9. Polyurethane (PU)

    PU are synthesized in a single step by reacting diisocyanates, polyols and catalyst as DABCO, metallic soaps or dibutyltin dilaurate [59][60]. The main aliphatic isocyanates for the synthesis of PU are diphenylmethane diisocyanate (MDI) or toluene diisocyanate (TDI), hexamethylene diisocyanate (HDI) or isophorone diisocyantate (IPDI). However, the polyols can be polyether polyols and polyester polyols as ethylene glycol, propylene glycol, poly-ethylene propylene oxide, 1,4-butane diol and 1,6-hexane diol [61]. PU shows important types of applications and the development of versatile materials as thermoplastics, foams, powder coatings, paints, elastomers, and insulators [62][63][64]. However, the preparation of polyurethane nanofibers by electrospinning is a field of interesting study, due to vast possibilities for functionalization with high surface area to volume or mass ratio, ease of use, adaptability and potential applications in biomedical, filtration technologies, sensors and nanoweb lamination based on electrospun PU polymer nanofibers [61][65][66][67].

    10. Polyethylene Glycol (PEG)

    PEG, also known as polyethylene oxide (PEO) or polyoxyethylene (POE), depending on its molecular weight, is an polyether polymer, initially produced by the reaction of ethylene oxide with water, ethylene glycol, or ethylene glycol oligomers [68]. The reaction is a catalyst by alkalis or metal oxides that affect the low polydispersity and growing polymer chain in the polycondensation process [69]. Additionally, these polymers also are considered green organic solvents, and are promising solvents for sustainable organic synthesis [70] and have been used for the development of eco-friendly reactions [71]. PEG have also been used to prepare novel PEG derivatives as PEGylated−peptide biopolymer conjugates, hydrogels of PEG/DEPEG, PEG-tosylate, -mesylate, -bromide or aldehyde and HS–PEG–alkyne [69][72][73][74][75].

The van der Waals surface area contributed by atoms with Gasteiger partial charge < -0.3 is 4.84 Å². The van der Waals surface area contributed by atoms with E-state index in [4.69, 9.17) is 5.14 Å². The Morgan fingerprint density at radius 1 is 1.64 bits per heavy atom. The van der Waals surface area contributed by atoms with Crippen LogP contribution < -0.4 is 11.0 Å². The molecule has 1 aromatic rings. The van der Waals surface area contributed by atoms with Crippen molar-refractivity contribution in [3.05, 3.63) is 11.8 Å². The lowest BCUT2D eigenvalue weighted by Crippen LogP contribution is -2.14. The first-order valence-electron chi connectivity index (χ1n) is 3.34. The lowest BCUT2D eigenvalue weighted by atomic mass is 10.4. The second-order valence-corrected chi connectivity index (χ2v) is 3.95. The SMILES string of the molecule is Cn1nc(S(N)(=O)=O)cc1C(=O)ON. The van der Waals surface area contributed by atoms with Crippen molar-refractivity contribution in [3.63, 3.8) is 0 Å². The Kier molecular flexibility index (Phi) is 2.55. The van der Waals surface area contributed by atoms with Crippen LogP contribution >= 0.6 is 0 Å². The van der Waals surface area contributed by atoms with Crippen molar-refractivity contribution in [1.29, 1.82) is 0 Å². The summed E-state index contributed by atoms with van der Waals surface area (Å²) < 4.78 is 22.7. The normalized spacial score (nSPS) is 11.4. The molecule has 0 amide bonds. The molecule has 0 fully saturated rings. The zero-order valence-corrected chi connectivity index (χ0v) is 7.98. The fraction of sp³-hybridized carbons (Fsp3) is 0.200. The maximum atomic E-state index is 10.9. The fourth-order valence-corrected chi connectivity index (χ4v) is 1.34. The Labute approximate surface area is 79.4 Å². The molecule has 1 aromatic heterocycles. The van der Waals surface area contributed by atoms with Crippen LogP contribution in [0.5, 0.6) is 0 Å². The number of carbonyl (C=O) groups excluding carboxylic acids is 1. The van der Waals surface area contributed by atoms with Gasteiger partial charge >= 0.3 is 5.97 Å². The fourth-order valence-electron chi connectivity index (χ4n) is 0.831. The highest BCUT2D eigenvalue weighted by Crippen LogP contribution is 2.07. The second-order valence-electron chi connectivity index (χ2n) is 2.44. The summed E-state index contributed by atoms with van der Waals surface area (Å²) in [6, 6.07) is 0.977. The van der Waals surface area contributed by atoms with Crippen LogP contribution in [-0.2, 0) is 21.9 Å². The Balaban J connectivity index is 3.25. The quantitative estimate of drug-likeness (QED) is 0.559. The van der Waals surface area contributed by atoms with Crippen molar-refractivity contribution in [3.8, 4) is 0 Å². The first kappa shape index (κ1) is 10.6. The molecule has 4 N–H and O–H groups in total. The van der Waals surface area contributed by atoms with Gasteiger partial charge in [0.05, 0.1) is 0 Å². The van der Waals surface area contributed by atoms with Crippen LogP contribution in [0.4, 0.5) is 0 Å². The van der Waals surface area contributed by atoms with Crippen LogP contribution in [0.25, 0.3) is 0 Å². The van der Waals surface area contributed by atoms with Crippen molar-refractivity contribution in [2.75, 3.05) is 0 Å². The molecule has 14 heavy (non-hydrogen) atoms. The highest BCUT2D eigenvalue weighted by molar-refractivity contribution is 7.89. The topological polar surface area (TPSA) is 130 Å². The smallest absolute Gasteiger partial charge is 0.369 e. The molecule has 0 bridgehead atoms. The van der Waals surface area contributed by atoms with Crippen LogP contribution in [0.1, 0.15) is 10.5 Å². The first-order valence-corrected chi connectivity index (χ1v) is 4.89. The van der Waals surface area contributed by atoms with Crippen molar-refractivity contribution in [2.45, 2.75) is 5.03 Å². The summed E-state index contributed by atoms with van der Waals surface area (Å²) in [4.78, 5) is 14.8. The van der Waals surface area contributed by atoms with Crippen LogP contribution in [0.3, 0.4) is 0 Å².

In combination with other polymers, they have been used for different applications, for example, electrospun nanofibers of polyamide-PEG have been used for headspace solid-phase microextration, blend with polycaprolactone (PCL) and poly(ethylene glycol) have been used to improve materials of human osteoblast maturation, hydrophilic–hydrophobic terpolymers containing PEG for tissue engineering and electrospun cellulose acetate butyrate/polyethylene glycol (CAB/PEG) composite nanofibers biodegradable that enhanced the cell adhesion [76][77][78][79][80].

    11. Polyethylene Terephthalate (PET)

    PET is a thermoplastic polymer widely used to make plastic bottles, polyester yarn, microfiber towels, cleaning cloths and a wide variety of plastic products. PET can be synthetized by the direct reaction of Fischer esterification between terephthalic acid and ethylene glycol or transesterification reaction where one ester is transformed into another by reacting dimeth ylterephthalate with ethylene glycol [81]. A big problem with the production of PET is that it uses large amounts of derivatives of petroleum, making it an environmentally unfriendly polymer [82][83]. In response to the potential polymer pollution several applications have been proposed by chemical and mechanical recycling [84][85][86][87]. In this sense, recycling of PET has been studied for the development of aggregates such as the synthesis of copolyesters (PET/poly-Ɛ-caprolactone), synthesis of PET from biomass-based in ethylene glycol and glycolysis [88][89][90][91]. Different types of PET nanofibers have been developed with different applications, for example PET/SiO2 nanofibers membrane for applied to needle-felt filters, PET nanofibers loaded with silver nanoparticles for antimicrobial applications, PET nanofibers chemically modified with silane molecules for electroless deposition methods with copper and PET nanofibers as new adsorbent for micro-solid phase extraction of chromium(vi) in environmental water samples [92][93][94][95].